2. andrewkbrown says:

    Nice find about 1951.

    You’ll appreciate that the figure of 800,000 comes from the article rather than my research.

    They say:

    Each year from 1997 to 2006 saw a net inflow of 100,000 foreigners to London, to which must be added the population’s natural growth (more births than deaths) of 50,000 to 75,000 a year. These increases are partly offset by an annual outflow of around 80,000 to the rest of Britain—take immigration out of the picture and, according to some estimates, the capital’s population would have fallen by around 600,000 between 1993 and 2000.

    And this report to the Mayor, from 2002 (so before the Olympic bid was won), forecasts that London will “grow by 738 thousand from 7.411million in 2001 to 8.149 million in 2016.”

    But I’m sure you won’t dispute the broader point that there is an urgent need for more housing across all sectors (even if the numbers of people living here are the same)?

  3. kate says:

    Hi . bet you knew id pop up ha ha 😉 This worries me as i have had contact from people living in appaling conditions. There are people with 4,5,6 kids being cooped up often in temporary housing through no fault of their own. Being dumped at the tenth floor of a new tower block in the heart of Lewisham would be most peoples idea of hell. The kids play area is only one small thing that im sure will be pushed to the bottom of the agenda to sort…. profit being top. Although new homes are being built i dont feel that theres any real thought into how local communities will be affected. I have heard lots about sustainable communities but if everyone is living in pigeon holes with no social activities on top of a retail area there will be no community and more problems with anti social behaviour bored kids running amok and people just not knowing how to get on with others. I know i paint grim picture but with so many flats people will end up being isolated.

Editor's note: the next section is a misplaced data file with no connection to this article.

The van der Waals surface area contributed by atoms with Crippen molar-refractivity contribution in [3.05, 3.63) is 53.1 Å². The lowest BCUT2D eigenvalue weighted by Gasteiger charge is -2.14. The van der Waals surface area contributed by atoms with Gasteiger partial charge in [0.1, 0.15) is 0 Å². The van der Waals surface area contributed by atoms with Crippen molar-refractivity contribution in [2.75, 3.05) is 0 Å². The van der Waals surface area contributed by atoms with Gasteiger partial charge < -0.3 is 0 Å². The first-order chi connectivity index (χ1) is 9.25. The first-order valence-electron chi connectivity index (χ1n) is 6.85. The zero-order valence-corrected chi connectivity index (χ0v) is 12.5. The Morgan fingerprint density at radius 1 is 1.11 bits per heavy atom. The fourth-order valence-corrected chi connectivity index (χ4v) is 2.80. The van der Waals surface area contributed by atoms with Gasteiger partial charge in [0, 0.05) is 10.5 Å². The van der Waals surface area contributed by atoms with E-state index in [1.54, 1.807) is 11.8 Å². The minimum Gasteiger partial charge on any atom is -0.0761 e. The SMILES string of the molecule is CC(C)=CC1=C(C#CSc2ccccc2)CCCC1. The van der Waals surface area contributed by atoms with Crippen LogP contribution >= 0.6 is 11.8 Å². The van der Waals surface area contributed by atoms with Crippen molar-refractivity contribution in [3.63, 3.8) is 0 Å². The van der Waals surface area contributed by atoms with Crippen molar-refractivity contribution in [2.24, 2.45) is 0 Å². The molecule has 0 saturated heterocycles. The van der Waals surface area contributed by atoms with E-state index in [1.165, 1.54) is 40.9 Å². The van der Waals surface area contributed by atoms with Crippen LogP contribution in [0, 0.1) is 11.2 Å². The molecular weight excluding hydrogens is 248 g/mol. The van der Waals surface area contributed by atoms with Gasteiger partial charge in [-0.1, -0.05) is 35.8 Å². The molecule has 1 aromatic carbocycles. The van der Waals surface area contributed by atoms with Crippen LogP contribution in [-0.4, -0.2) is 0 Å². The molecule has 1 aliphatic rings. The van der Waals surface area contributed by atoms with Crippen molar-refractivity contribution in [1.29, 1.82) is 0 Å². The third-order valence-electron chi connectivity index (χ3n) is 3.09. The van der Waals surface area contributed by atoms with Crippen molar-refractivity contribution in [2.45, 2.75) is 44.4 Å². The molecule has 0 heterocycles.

4. andrewkbrown says:

    I agree that if the planners don’t insist on great design and adequate provision of places for children and young people to play and for communities to thrive all get are the same sort of housing that the Council are trying to get knocked down at the moment.

  5. Andrew says:

    Prospect not Progress, surely? Unless David Goodhart has become unusually partisan of late…

  6. andrewkbrown says:

    Er, yes Prospect not Progress, sorry.

  7. Lone Ranger says:

    I didn’t read the report.

    So additional housing is primarily being created to deal with a fresh influx of people rather than deal with existing housing issues.

    In the mid 50’s and early 60’s there was a great deal of new council housing in Lewisham at a time when the population was falling and is still currently lower than 1951. In 40 years the issue should have been resolved.

    Much of the 60’s social housing is rubbished and said to need replacing, I’m concerned the same mistakes are about to be re-made in the rush to meet targets.

    I understand in Deptford the London Mayor has approved a plan to have a higher density of houses than in the guidelines.

    With mainly 1-2 bedroom apartments will it mean a high turnover of residents as those creating families move on?

  8. Lone Ranger says:

    Probably not directly connected with this thread but while researching something else I came across the following on the BBC news website.


    I put it here because I believe ‘affordable homes’ for ‘key workers’ is part of the plan for in or around Lewisham Gateway.